Panasonic introduces 100 Thousand Solar Lantern Project

  • Panasonic will donate 3,000 compact solar lights to Myanmar, 5,000 lights to India and 2,000 lights to an African refugee camp. Image: Panasonic.
    Panasonic will donate 3,000 compact solar lights to Myanmar, 5,000 lights to India and 2,000 lights to an African refugee camp. Image: Panasonic.

Financials

  • PCRFY
    OTCMKTS
    12.84
    +0.11 (0.90%)
    12:56PM EST

Electronics giant Panasonic has launched its 100 Thousand Solar Lantern Project which will see the company donate a total of 100,000 solar LED lanterns to people around the world with no access to electricity.

As part of the first phase of the project, Panasonic has donated 3,000 compact solar lights to four non-profit organisations and non-governmental organisations (NGOs) for distribution to people in Myanmar. The four organisations are Bridge Asia Japan, Greater Mekong Initiative, Japan Heart and Myanmar Red Cross Society.

In March, the electronics giant will donate an additional 5,000 compact solar lights to an NGO in India as well as 2,000 lights to a refugee camp in Africa.

This is not the first time Panasonic has been involved in donating solar powered lights. In April 2011 the company donated 1,000 solar LED lanterns to Tanzania through a United Nations agency. This was followed by a donation of 2,000 lanterns to Cambodia in March 2012.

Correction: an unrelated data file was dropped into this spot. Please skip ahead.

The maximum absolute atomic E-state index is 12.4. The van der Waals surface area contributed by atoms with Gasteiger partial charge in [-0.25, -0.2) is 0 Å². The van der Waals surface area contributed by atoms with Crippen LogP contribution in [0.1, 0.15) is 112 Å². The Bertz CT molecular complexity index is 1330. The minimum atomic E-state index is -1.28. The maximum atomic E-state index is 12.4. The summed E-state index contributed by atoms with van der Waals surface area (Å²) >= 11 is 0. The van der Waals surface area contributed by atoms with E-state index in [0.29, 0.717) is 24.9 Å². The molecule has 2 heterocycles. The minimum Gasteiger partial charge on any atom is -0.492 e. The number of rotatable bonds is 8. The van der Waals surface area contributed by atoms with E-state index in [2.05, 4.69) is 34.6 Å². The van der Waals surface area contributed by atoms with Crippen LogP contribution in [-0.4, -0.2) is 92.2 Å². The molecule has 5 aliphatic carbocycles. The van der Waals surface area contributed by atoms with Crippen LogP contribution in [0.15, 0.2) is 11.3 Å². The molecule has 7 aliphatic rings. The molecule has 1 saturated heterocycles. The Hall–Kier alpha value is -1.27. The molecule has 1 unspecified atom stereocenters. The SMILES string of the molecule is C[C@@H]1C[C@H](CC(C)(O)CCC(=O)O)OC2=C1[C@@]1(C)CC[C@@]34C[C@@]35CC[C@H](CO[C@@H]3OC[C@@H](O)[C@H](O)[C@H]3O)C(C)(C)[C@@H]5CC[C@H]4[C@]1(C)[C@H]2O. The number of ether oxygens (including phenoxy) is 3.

The success of such campaigns hs led to the launch of the 100 Thousand Solar Lantern Project, Panasonic states. 

According to Panasonic, there are around 1.32 billion people worldwide living without electricity, mainly in developing countries in Asia and Africa. The lack of electric light in these regions means challenges in the areas of healthcare, education and the economy.
 

PV-Tech Storage Promo

Newsletter

Preview Latest
Subscribe
We won't share your details - promise!

Publications

  • Photovoltaics International 25th Edition

    In this issue we offer some insights into what the next wave of photovoltaic technologies may look like as that upturn gathers pace. Industry observers have been in broad agreement that the major next-gen PV technology innovations won’t happen straight away. But there’s also little doubt that the search is now on in earnest for the breakthroughs that will come to define the state of the art in the industry in the years to come.

  • Manufacturing The Solar Future: The 2014 Production Annual

    Although the past few years have proved extremely testing for PV equipment manufacturers, falling module prices have driven solar end-market demand to previously unseen levels. That demand is now starting to be felt by manufacturers, to the extent that leading companies are starting to talk about serious capacity expansions later this year and into 2015. This means that the next 12 months will be a critical period if companies throughout the supply chain are to take full advantage of the PV industry’s next growth phase.

Partners

Acknowledgements

Solar Media